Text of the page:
“Will you marry me?”

engaged The full cover for the first novella in the BRIDESMAIDS series is being revealed tomorrow! Head on over to Rachel’s Random Reads, This Chick Reads, or Sparkly Word (or why not all three!) the afternoon of Saturday 16th April to see more..!

The One With The Engagement Party is the first in a series of four novellas following one bride and her four bridesmaids from proposal to altar. The One With The Wedding Dress, The One With The Hen Weekend and The One With The White Wedding will follow. Look out for their cover reveals as the year goes on.

Last year, as part of the ABCs of Christmas series, I shared my own proposal story. Here it is again, in all its oblivious glory, to celebrate the new cover!

 


 

 

My boyfriend always did birthdays very well, but that year I felt particularly spoiled. 27 wasn’t even an important birthday! Oli had arranged a “surprise weekend away” and the train journey out of Waterloo was half over before I realised where we were going: our old university town where we’d met and started growing up together, years and years before. Heaping nostalgia on nostalgia, he’d even arranged for us to stay in one of the empty-for-the-summer student flats, identical to where I’d lived on campus for my last year.

We went for a long leisurely wander around all our old haunts. It was a balmy August evening, and I was wearing a coral-pink dress with a cut out back and shoes completely inappropriate to the amount of walking we were doing. Oli, on the other hand, was wearing his coat: his long, black, winter coat. He was a bit cold, he insisted, when I queried.

We went for dinner. The student village was tiny, so there wasn’t much choice. We went to the Italian where we’d treated ourselves to dinner the evening we’d handed in our final dissertations. Oli was a bit quiet. He got a lot of texts. And when I went to top up my glass of wine he put his hand over the top of it; for the first time in the long years we’d known one another, he was denying me wine! I should have known something was up.

After dinner we did a little more wandering, heading down the road to the houses we’d been living in with friends when we’d met. Oli asked me to take a picture of him outside the door of his old home that he could send to his ex-housemates. I agreed, holding out my arms to take the overcoat he’d been carrying since we left the restaurant. No no, it’s fine, he insisted – clutching the coat to him in alarm – just take the picture.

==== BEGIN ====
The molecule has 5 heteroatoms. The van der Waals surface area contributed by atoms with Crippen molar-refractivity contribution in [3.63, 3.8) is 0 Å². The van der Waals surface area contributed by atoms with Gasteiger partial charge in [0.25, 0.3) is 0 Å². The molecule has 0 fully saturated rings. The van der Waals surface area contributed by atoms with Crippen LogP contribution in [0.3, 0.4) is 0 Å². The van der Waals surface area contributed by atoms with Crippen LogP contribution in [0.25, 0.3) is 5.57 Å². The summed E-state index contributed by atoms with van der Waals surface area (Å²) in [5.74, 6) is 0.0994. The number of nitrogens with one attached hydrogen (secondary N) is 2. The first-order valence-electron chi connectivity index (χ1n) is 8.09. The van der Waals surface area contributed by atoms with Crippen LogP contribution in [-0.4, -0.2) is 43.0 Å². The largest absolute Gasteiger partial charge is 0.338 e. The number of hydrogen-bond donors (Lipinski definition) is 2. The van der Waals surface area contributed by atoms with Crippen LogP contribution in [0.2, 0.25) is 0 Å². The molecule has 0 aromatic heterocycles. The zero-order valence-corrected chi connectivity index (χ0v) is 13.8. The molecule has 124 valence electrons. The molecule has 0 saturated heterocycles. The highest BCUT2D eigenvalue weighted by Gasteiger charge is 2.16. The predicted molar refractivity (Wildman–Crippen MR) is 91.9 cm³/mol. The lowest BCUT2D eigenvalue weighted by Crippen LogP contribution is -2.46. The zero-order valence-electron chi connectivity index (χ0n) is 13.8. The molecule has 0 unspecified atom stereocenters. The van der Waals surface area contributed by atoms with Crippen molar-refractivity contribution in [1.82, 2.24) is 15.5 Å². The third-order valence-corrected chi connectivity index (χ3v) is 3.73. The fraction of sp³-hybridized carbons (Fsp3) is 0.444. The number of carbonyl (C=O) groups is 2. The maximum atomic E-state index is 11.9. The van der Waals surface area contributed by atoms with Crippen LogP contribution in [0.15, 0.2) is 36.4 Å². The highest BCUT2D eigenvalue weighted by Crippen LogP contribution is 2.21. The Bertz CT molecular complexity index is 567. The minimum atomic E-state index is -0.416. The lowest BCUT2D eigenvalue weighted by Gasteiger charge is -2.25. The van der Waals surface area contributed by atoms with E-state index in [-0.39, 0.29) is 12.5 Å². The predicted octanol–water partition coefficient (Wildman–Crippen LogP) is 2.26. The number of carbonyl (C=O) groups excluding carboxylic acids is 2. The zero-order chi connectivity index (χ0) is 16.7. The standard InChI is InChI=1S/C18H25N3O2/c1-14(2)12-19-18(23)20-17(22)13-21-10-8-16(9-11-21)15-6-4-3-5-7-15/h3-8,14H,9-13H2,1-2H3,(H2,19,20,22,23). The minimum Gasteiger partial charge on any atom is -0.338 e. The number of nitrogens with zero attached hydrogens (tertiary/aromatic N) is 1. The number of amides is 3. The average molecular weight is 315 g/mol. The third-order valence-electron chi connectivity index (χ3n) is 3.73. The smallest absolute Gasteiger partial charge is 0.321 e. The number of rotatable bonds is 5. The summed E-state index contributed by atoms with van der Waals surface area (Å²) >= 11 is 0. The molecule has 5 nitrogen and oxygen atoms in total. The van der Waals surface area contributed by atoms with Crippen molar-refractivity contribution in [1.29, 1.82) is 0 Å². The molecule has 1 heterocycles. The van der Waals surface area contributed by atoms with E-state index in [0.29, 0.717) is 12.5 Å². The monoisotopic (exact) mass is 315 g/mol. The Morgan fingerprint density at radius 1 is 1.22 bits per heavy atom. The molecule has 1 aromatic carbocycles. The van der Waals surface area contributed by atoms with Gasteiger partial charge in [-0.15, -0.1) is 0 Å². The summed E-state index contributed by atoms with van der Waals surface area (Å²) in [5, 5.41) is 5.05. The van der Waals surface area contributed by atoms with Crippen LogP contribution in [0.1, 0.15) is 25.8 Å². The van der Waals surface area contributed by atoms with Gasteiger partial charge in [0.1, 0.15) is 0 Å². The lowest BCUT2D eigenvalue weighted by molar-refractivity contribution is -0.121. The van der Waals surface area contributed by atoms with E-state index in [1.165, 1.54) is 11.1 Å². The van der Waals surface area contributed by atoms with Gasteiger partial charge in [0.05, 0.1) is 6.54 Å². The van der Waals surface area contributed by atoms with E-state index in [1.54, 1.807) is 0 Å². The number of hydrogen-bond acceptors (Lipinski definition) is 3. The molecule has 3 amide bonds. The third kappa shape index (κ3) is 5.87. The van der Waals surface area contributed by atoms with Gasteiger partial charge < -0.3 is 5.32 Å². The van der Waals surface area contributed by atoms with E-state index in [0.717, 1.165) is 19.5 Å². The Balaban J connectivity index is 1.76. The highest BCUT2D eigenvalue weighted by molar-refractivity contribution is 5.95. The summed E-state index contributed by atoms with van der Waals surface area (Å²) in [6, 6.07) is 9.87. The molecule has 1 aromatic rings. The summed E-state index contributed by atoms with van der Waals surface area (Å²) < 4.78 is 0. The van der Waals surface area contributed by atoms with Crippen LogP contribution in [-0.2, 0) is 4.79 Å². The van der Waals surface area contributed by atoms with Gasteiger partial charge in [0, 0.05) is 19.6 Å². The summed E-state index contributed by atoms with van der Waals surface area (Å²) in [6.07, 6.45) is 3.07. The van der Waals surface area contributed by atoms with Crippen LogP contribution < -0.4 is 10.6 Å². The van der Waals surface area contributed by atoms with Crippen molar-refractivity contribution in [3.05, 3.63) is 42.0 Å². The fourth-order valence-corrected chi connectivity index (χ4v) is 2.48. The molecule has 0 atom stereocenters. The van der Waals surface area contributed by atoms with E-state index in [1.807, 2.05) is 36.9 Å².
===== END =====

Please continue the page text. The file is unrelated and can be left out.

The long day, good food and silly shoes were catching up with me, and when we arrived back on campus I wanted to head straight back to the room. Not yet, Oli insisted. Let’s go for a walk in the woods. I argued it was too dark, that we could do that in the morning, but Oli was adamant we should go right then and there. In our last year our group of friends had shared a pet – a funfair goldfish, called Gregory – and when he’d gone to the great fishbowl in the sky, we’d thrown the little guy a very solemn funeral and buried him down in the woods, by the lake. According to Oli it was imperative we go and pay our respects.

So we made our way through the pitch-black woods, down to the old lake and onto the wooden bridge that spanned it. I leaned up against the damp wood and lost myself in happy memories of the four years I’d spent on that campus.

Then I realised Oli had fallen over. Laughing, I stooped to help him up before I realised what was going on. Of course he hadn’t fallen over – he was on one knee, and holding out what I could only assume was an engagement ring (it was too dark to see). And while I’d been daydreaming and not really listening to him, he’d been proposing.

I immediately burst into ugly tears and clung wailing to my boyfriend-now-fiancé. No amount of laundering has ever gotten off the smudge of makeup I left on his nice Hawes & Curtis shirt. After a good ten minutes of this, we realised I hadn’t actually said the word ‘yes’ yet and that I couldn’t see the ring I’d rammed immediately onto my finger. We moved off and stood under the nearest light where I admired my one-of-a-kind platinum diamond ring that Oli had designed himself (with approval from my sneaky best friend) and Oli laughed at the absolute mess I’d made of my eye makeup.

And so it then made sense why Oli had been so jumpy; why he’d dragged his coat around with him all night (the ring box was in the pocket, naturally); why he hadn’t wanted us to be tipsy; why my dad had been so weird on the phone with me the day before (as Oli had done the traditional thing and asked permission, my dad had known it was happening) and why he’d flat-out insisted on dragging me through around in the dark all night…

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